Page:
Do you think oil and gas will still have a role in the future? What will that role be?

Despite oil prices averaging above $70 per barrel over the last 10 years, globally, free cash flow from core operations has been insufficient to maintain shareholder returns above the cost of capital. The leverage ratio of total debt to total liquidity has more than doubled since the depths of the 2008 financial crisis, and the industry’s share of the S&P 500 has been cut by more than half over the last 10 years.

These warning signs appear damning, but O&G companies around the world still have a fundamental role to play in our energy future – particularly when it comes to enabling nearly a billion people to access secure, affordable and sustainable energy. From an Australian perspective, the role of gas will remain key, as the IEA NEZ [International Energy Agency Net Zero Emissions Scenario (by 2050)] assumes supply growth over the remaining decade. The key difference is that O&G will no longer be the undisputed energy leader, as other sources take the lead in reshaping energy profiles of the future.

How do you think the oil and gas sector can change public negativity toward the industry? Do you think the accusations of pollution or destroying nature are fair?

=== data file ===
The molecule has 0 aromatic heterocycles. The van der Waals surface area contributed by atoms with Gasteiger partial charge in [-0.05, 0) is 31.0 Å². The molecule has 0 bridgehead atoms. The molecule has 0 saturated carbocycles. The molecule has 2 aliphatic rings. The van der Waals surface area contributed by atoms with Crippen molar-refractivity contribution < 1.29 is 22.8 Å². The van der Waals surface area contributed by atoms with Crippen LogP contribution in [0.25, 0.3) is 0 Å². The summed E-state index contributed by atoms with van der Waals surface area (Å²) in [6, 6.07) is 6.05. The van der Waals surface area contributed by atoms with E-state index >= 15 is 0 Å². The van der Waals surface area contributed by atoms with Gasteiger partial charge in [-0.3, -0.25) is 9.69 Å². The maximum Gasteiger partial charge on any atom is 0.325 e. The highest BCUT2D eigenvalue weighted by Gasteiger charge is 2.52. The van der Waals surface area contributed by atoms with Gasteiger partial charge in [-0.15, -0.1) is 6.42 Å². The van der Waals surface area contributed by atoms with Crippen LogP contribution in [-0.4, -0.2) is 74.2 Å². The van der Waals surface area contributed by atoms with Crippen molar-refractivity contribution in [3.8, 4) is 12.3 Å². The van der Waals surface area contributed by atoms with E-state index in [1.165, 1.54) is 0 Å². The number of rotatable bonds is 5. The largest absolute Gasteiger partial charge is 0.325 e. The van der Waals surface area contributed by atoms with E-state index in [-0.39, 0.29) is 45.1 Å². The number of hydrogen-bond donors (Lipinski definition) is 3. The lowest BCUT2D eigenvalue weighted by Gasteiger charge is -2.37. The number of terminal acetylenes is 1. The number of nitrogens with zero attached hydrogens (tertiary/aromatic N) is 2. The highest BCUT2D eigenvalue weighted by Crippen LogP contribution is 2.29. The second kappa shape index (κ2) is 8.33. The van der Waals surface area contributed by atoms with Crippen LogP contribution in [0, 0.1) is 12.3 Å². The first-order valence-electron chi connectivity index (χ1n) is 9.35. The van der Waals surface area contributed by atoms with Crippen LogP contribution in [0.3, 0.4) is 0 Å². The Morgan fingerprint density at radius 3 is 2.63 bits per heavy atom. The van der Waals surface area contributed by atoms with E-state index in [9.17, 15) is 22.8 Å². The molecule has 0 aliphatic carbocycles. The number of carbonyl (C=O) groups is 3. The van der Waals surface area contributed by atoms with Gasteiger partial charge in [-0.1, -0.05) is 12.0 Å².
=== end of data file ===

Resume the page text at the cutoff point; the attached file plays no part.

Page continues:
Once O&G companies determine what role they can play in the future energy ecosystem, they will have the opportunity to reposition themselves. Affirming their relevance will require new behaviours and mindset shifts across capital allocation, operations, customer offerings, industry collaboration and ways of working. These shifts will better align the industry with modern public opinion.

We’re living in a time of increasing social consciousness, which alongside rapidly accelerated tech advancement, offers all industries the opportunity to operate better. The O&G sector has clearly had moments of scrutiny from which to apply important lessons. These will factor into the path each company operating within the sector chooses moving forward.

Is there anything else you would like to add?

While we are seeing a ‘once in a few generations’ industry disruption for O&G companies, we should remain positive and keep in mind that the ‘O&G industry’, now ‘Energy industry,’ has navigated challenging times before. The collective thought leadership and innovation that is being seen in Australia’s O&G industry is bound to make breakthroughs over the medium and even short term to create a sustainable and prosperous global world. l